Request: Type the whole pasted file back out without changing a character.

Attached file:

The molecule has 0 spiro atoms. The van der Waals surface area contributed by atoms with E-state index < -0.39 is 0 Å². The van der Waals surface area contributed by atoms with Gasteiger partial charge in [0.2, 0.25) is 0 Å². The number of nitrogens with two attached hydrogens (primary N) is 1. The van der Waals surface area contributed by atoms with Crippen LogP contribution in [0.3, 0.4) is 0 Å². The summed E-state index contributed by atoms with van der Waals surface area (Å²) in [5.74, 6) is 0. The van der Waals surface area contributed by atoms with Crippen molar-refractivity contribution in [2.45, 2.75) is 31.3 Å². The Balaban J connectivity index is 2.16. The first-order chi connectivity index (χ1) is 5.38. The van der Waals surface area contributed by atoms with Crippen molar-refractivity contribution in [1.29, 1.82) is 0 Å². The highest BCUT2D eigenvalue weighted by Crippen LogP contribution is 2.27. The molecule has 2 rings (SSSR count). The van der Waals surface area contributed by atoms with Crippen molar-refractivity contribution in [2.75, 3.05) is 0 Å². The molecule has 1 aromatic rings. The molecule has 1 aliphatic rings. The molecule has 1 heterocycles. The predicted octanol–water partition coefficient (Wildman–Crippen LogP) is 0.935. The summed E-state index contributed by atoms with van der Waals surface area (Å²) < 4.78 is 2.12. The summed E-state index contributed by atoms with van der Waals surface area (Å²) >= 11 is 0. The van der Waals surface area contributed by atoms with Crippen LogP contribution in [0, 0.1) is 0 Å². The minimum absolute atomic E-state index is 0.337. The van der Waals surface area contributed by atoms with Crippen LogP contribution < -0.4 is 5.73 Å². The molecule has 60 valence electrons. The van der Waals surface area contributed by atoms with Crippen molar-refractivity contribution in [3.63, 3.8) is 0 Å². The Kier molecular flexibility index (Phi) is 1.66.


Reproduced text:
The molecule has 0 spiro atoms. The van der Waals surface area contributed by atoms with E-state index < -0.39 is 0 Å². The van der Waals surface area contributed by atoms with Gasteiger partial charge in [0.2, 0.25) is 0 Å². The number of nitrogens with two attached hydrogens (primary N) is 1. The van der Waals surface area contributed by atoms with Crippen LogP contribution in [0.3, 0.4) is 0 Å². The summed E-state index contributed by atoms with van der Waals surface area (Å²) in [5.74, 6) is 0. The van der Waals surface area contributed by atoms with Crippen molar-refractivity contribution in [2.45, 2.75) is 31.3 Å². The Balaban J connectivity index is 2.16. The first-order chi connectivity index (χ1) is 5.38. The van der Waals surface area contributed by atoms with Crippen molar-refractivity contribution in [1.29, 1.82) is 0 Å². The highest BCUT2D eigenvalue weighted by Crippen LogP contribution is 2.27. The molecule has 2 rings (SSSR count). The van der Waals surface area contributed by atoms with Crippen molar-refractivity contribution in [2.75, 3.05) is 0 Å². The molecule has 1 aromatic rings. The molecule has 1 aliphatic rings. The molecule has 1 heterocycles. The predicted octanol–water partition coefficient (Wildman–Crippen LogP) is 0.935. The summed E-state index contributed by atoms with van der Waals surface area (Å²) < 4.78 is 2.12. The summed E-state index contributed by atoms with van der Waals surface area (Å²) >= 11 is 0. The van der Waals surface area contributed by atoms with Crippen LogP contribution in [0, 0.1) is 0 Å². The minimum absolute atomic E-state index is 0.337. The van der Waals surface area contributed by atoms with Crippen LogP contribution < -0.4 is 5.73 Å². The molecule has 60 valence electrons. The van der Waals surface area contributed by atoms with Crippen molar-refractivity contribution in [3.63, 3.8) is 0 Å². The Kier molecular flexibility index (Phi) is 1.66.